What is rewilding?

Rewilding is a progressive approach to conservation. It’s about letting nature take care of itself, enabling natural processes to shape land and sea, repair damaged ecosystems and restore degraded landscapes. Through rewilding, wildlife’s natural rhythms create wilder, more biodiverse habitats.

Rewilding is about:

Nature’s own ways

Nature knows best when it comes to survival and self-governance.

We can give it a helping hand by creating the right conditions – by removing dykes and dams to free up rivers, by stopping active management of wildlife populations, by allowing natural forest regeneration, and by reintroducing species that have disappeared as a result of man’s actions.

Then we should step back and let nature manage itself.

Bringing back wildlife

European wildlife species have strongly declined, even in our wildest areas. Some of them have even gone extinct, while they play a critically important ecological role. Rewilding works to restore lost species guilds by giving them space to thrive, by population enhancement, and by reintroducing key native species.

Ensuring wellbeing

When nature is healthy, we are healthier too. We rely on the natural world for water, food and air. There is a growing realisation that connecting with wild nature makes us feel good and keeps us mentally and physically well.

Rewilding is about reconnecting a modern society – both rural and urban – with wilder nature. We invite people to experience and live in these new, rewilded landscapes.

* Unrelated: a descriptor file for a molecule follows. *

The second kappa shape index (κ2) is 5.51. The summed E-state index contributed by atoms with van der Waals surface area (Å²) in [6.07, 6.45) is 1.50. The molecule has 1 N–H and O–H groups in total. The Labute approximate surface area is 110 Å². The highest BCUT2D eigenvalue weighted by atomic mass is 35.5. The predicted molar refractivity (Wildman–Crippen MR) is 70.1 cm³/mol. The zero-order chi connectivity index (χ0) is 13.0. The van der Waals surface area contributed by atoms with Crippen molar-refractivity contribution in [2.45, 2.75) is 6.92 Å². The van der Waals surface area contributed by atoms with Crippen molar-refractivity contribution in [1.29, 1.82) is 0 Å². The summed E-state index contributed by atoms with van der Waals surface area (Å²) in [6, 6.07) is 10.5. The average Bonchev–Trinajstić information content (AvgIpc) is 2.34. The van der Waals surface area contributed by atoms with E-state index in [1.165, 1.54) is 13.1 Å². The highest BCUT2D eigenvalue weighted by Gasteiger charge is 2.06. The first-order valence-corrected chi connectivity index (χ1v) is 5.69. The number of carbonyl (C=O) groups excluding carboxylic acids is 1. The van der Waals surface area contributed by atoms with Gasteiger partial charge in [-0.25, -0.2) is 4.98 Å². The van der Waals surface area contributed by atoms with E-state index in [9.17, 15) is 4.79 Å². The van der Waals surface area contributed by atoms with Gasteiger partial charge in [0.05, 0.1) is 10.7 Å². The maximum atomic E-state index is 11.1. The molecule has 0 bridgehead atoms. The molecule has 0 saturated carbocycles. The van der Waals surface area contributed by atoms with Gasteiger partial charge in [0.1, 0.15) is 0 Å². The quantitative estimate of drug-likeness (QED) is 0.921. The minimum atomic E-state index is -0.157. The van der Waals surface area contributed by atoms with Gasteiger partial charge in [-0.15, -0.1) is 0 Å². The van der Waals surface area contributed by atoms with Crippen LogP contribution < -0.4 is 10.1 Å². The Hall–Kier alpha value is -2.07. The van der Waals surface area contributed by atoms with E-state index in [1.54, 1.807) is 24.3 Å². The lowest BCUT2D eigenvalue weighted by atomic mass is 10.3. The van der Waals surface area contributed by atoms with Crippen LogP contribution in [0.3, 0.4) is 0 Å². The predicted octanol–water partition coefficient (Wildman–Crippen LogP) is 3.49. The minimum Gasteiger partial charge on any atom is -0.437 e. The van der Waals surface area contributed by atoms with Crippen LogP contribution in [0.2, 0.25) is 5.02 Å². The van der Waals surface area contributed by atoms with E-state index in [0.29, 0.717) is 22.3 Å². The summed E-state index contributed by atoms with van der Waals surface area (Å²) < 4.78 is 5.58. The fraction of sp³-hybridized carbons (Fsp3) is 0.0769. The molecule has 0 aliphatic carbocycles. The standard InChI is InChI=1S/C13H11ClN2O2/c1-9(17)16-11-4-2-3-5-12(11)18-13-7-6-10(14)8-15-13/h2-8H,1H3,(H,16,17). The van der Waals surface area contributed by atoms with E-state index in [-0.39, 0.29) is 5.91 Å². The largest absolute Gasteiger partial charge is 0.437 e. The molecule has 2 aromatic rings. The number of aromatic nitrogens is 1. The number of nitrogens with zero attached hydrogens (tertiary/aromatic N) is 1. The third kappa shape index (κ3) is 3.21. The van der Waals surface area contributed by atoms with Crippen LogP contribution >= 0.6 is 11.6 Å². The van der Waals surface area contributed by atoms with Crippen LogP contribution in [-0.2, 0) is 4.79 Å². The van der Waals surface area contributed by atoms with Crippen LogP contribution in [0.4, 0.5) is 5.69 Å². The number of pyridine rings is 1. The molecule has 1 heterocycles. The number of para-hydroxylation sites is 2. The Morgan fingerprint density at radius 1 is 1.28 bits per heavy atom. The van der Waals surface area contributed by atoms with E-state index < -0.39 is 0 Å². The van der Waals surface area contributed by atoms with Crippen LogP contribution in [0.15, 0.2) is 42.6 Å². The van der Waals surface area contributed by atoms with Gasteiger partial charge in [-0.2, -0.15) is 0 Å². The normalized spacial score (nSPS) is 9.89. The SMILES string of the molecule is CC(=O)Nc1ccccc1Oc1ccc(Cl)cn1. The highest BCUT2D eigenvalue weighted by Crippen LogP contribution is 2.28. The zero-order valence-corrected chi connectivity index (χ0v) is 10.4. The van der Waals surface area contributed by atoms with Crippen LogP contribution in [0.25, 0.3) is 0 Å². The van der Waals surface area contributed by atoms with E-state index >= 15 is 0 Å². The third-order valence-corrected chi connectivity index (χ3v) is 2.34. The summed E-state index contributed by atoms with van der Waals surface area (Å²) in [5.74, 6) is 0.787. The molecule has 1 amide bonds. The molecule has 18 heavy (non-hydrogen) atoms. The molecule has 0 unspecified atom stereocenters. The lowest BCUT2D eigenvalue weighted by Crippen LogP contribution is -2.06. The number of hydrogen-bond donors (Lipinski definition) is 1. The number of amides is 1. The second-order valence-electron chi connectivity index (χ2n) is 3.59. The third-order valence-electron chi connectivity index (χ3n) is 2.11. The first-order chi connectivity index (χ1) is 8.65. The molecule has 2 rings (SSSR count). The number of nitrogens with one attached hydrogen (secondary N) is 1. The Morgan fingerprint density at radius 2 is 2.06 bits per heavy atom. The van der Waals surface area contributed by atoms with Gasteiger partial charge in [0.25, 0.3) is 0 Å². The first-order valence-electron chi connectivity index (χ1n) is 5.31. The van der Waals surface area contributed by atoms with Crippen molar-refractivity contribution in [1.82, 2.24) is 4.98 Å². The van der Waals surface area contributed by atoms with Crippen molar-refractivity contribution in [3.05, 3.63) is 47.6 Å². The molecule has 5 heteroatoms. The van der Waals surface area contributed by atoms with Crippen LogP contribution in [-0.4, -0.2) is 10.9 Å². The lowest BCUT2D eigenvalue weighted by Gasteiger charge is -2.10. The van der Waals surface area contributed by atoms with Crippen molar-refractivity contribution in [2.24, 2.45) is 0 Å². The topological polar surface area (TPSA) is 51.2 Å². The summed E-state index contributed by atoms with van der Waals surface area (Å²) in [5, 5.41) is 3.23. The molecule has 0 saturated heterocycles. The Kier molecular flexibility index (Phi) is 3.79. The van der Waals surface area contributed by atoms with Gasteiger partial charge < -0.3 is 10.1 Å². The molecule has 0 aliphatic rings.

Delivering for the future

There is no defined end point for rewilding. The aim is to support nature-driven processes, which in turn will bring about wilder nature. This takes time and space. Rewilding is about moving up a scale of wildness, where every step moving up this scale is seen as progress.

If we create and protect areas where rewilding can take place, both people and wildlife will benefit in the long term.

“The goal of rewilding is not to restore a painting that then needs curating, it is about restoring a system that can come to look after itself.”

Wouter Helmer

Wouter Helmer
Head of Rewilding

Why is rewilding vital in Europe?

Our ecosystems need to recover

We not only need to protect nature, we also need to restore it. Many ecosystems – the basis of our natural wealth – are broken. Rewilding offers a historical opportunity to recover them. Robust and connected ecosystems make us more resilient to impacts of climate change.

We need keystone species

These vital species, including top predators and large herbivores, drive ecological processes. Wildlife is now making a comeback in Europe, but numbers are still low. Rewilding will accelerate their recovery and restore important food chains and trophic cascades.

Wilder nature as an ally

Naturally functioning ecosystems are better at providing us with clean air and water, preventing flooding, storing carbon and helping us to adapt to climate change. Rewilding links ecology with modern economies, where wilder nature acts as an ally in solving modern socio-economic issues.

Communities benefit

Rewilding boosts local economies where alternatives are scarce. We work towards situations where nature tourism flourishes and local people earn a fair living from nature-based enterprises. This will help revitalizing both rural and urban communities.

Wild places inspire people

Experiencing the thrill of wild nature reconnects people with our living planet. This improves health and wellbeing and builds a shared sense of humanity and pride, both on the countryside and in cities.

Nature’s ways are cost-effective

We believe that nature is fully capable of taking care of itself. This means letting natural processes shape our landscapes and ecosystems, instead of people actively managing that often requires high, recurrent costs. Self-regulating landscapes are more sustainable in the long run.

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